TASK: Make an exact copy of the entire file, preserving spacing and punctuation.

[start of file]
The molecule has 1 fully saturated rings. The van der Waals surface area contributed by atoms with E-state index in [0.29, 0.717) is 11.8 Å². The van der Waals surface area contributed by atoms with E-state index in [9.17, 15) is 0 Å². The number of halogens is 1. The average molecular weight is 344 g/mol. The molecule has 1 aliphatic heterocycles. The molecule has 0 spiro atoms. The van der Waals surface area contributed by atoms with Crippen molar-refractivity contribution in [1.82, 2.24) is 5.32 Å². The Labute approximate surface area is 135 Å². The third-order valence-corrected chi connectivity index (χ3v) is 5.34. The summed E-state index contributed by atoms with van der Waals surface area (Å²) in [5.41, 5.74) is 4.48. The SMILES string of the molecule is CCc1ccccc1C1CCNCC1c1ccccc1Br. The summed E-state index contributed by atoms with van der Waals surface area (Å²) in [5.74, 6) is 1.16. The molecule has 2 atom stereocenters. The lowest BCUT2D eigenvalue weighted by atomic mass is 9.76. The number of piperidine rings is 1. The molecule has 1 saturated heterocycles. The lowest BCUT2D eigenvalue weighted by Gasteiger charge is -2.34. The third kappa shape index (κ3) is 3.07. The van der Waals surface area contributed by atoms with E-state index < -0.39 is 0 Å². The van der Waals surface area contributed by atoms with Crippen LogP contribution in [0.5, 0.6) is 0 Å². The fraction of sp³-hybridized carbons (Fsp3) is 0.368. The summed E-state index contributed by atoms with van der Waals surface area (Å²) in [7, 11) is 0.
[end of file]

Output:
The molecule has 1 fully saturated rings. The van der Waals surface area contributed by atoms with E-state index in [0.29, 0.717) is 11.8 Å². The van der Waals surface area contributed by atoms with E-state index in [9.17, 15) is 0 Å². The number of halogens is 1. The average molecular weight is 344 g/mol. The molecule has 1 aliphatic heterocycles. The molecule has 0 spiro atoms. The van der Waals surface area contributed by atoms with Crippen molar-refractivity contribution in [1.82, 2.24) is 5.32 Å². The Labute approximate surface area is 135 Å². The third-order valence-corrected chi connectivity index (χ3v) is 5.34. The summed E-state index contributed by atoms with van der Waals surface area (Å²) in [5.41, 5.74) is 4.48. The SMILES string of the molecule is CCc1ccccc1C1CCNCC1c1ccccc1Br. The summed E-state index contributed by atoms with van der Waals surface area (Å²) in [5.74, 6) is 1.16. The molecule has 2 atom stereocenters. The lowest BCUT2D eigenvalue weighted by atomic mass is 9.76. The number of piperidine rings is 1. The molecule has 1 saturated heterocycles. The lowest BCUT2D eigenvalue weighted by Gasteiger charge is -2.34. The third kappa shape index (κ3) is 3.07. The van der Waals surface area contributed by atoms with E-state index < -0.39 is 0 Å². The van der Waals surface area contributed by atoms with Crippen LogP contribution in [0.5, 0.6) is 0 Å². The fraction of sp³-hybridized carbons (Fsp3) is 0.368. The summed E-state index contributed by atoms with van der Waals surface area (Å²) in [7, 11) is 0.